The American Heart Association announced that they have found that men who have been diagnosed with asymptomatic subclinical vascular disease are more likely to develop erectile dysfunction.
While it is hard to see this as good news it really is quite the scientific breakthrough. Understanding this information can help men spare their sex lives and in some cases their lives all together.
David I. Feldman, B.S., lead author and research assistant at the Ciccarone Center for the Prevention of Heart Disease at Johns Hopkins in Baltimore, Maryland was quoted saying:
Erectile function can be a window into men’s cardiovascular and overall health. Erectile dysfunction and cardiovascular disease commonly coexist.
What this means is that if you have erectile dysfunction, you should now, more than ever speak to your doctor about it. This isn’t just a matter of sex. Catching heart disease at an early stage can often be a matter of life and death. He went on to say:
We looked at which measurement of early vascular disease was the best predictor for erectile dysfunction. We also looked at whether those men with multiple abnormalities, such as increased plaque in addition to arterial stiffness and dysfunction, were more likely to also suffer from erectile dysfunction.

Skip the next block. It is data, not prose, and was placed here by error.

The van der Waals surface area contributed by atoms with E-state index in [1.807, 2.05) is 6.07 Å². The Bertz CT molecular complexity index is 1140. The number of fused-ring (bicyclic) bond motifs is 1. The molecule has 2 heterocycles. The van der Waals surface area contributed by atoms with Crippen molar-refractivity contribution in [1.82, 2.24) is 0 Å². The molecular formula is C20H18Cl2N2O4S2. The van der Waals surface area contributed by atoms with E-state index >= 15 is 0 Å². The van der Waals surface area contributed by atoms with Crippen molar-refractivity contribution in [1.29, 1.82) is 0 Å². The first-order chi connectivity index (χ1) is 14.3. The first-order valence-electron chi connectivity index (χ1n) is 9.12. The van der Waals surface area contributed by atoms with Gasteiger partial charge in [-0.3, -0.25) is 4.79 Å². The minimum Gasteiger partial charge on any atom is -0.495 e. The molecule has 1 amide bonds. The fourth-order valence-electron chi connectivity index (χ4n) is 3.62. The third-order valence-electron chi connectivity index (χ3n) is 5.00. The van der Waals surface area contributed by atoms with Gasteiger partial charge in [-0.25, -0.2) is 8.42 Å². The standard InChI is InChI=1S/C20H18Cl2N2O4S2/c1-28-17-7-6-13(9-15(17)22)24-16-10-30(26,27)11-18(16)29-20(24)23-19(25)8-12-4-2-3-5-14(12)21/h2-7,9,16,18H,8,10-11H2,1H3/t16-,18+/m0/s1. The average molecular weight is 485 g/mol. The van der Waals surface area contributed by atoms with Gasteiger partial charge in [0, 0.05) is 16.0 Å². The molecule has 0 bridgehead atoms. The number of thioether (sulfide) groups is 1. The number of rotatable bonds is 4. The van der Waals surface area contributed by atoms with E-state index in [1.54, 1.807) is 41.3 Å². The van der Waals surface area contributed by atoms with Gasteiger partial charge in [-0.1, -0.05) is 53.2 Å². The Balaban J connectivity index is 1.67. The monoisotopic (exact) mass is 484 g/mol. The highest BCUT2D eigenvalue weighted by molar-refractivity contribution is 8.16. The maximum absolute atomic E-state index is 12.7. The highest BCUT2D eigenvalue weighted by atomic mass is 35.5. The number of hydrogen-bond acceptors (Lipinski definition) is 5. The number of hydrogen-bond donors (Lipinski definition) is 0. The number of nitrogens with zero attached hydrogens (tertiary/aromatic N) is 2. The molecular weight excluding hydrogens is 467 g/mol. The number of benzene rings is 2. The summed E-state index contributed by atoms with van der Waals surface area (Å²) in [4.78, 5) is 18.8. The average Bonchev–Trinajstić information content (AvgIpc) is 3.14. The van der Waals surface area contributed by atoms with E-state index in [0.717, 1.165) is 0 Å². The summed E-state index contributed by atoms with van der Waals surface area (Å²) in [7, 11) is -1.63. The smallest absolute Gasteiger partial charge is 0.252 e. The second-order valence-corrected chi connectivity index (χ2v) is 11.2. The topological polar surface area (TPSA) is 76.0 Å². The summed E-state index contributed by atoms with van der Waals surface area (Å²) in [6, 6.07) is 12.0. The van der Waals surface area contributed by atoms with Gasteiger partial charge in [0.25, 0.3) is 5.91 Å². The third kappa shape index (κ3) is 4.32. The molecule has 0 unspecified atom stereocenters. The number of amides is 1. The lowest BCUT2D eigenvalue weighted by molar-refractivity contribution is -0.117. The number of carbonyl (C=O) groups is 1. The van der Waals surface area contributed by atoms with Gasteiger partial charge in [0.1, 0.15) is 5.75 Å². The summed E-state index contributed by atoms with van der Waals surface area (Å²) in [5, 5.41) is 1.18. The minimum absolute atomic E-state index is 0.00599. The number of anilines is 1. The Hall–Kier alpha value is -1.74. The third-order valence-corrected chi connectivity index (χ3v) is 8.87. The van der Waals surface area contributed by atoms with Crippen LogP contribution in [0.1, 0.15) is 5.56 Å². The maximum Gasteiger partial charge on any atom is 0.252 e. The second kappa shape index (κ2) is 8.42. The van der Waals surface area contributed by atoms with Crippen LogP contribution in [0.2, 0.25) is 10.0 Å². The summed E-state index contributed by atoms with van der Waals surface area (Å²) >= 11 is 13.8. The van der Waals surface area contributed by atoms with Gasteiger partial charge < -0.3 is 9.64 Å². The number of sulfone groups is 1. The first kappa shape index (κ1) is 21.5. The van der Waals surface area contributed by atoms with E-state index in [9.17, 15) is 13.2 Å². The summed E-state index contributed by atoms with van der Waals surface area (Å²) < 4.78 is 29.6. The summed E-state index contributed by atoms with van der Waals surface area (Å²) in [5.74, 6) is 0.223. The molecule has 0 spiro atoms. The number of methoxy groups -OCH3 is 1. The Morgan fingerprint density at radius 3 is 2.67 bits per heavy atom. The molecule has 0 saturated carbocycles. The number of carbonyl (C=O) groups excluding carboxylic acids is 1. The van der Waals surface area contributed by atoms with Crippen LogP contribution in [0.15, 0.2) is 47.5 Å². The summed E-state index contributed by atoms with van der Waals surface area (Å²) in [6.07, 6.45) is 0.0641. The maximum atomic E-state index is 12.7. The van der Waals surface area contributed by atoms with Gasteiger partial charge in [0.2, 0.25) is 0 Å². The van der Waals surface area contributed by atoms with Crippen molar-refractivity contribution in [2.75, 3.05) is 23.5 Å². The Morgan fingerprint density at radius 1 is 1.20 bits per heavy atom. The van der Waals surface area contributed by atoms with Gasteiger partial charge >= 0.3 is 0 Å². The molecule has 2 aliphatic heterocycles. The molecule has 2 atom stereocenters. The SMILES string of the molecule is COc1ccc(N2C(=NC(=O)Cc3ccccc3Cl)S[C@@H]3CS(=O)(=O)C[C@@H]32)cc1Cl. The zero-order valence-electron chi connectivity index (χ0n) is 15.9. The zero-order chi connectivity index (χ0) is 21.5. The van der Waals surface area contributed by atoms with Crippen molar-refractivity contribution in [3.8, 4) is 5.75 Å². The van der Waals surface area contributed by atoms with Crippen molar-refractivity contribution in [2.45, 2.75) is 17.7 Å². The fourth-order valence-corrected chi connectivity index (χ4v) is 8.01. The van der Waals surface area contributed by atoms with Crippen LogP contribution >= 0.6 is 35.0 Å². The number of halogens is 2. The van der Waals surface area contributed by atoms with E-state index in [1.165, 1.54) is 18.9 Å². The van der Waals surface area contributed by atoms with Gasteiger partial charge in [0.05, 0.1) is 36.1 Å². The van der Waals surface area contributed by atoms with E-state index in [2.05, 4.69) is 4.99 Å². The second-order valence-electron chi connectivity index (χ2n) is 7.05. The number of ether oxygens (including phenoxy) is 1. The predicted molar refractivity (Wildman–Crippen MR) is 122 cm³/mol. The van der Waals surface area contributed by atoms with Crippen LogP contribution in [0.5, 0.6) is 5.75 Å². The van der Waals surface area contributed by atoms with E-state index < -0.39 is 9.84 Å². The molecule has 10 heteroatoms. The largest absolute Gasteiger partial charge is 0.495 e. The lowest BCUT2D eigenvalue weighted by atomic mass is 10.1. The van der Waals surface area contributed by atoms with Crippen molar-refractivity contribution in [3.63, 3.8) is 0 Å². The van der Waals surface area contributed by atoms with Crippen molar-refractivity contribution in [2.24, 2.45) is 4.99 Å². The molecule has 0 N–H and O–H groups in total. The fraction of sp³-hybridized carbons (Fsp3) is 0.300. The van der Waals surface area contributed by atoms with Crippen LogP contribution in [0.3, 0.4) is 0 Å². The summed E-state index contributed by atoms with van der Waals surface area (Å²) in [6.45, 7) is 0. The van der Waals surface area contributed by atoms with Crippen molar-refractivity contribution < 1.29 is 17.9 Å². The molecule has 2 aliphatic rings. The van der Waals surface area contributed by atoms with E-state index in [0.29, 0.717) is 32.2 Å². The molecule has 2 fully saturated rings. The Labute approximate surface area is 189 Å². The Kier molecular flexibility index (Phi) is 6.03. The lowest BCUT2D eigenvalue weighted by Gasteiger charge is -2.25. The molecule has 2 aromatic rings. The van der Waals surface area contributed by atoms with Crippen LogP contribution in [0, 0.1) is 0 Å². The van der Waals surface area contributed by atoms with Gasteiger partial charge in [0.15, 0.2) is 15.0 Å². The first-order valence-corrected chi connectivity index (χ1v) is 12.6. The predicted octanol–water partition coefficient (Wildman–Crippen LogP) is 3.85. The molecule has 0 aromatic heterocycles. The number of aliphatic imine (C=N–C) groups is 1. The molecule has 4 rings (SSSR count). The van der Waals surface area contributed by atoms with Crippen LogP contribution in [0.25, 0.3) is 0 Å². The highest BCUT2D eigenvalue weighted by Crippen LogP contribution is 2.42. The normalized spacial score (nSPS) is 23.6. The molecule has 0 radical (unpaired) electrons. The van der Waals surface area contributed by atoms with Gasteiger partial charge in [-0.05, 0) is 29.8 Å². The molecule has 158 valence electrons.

Bottom line for all men is that if you have heart disease, take preventative measures for dealing with erectile dysfunction. It all starts with a better diet, avoiding smoking and taking effective dietary supplements. Also practicing penis exercises and penile traction therapy, both of which help increase and maintain blood flow to the penile cavity naturally.
And if you are suffering from erectile dysfunction don’t be ashamed to mention it to your doctor. It is not as uncommon as you may think. Upon examining you, he may decide your should be screened for heart condition.
Doing this is so important, not only may it save your sex live but can go a long way in adding additional years to your life as well. Do the right thing for yourself and your loved ones and open the lines of communication between your and your doctor or urologist.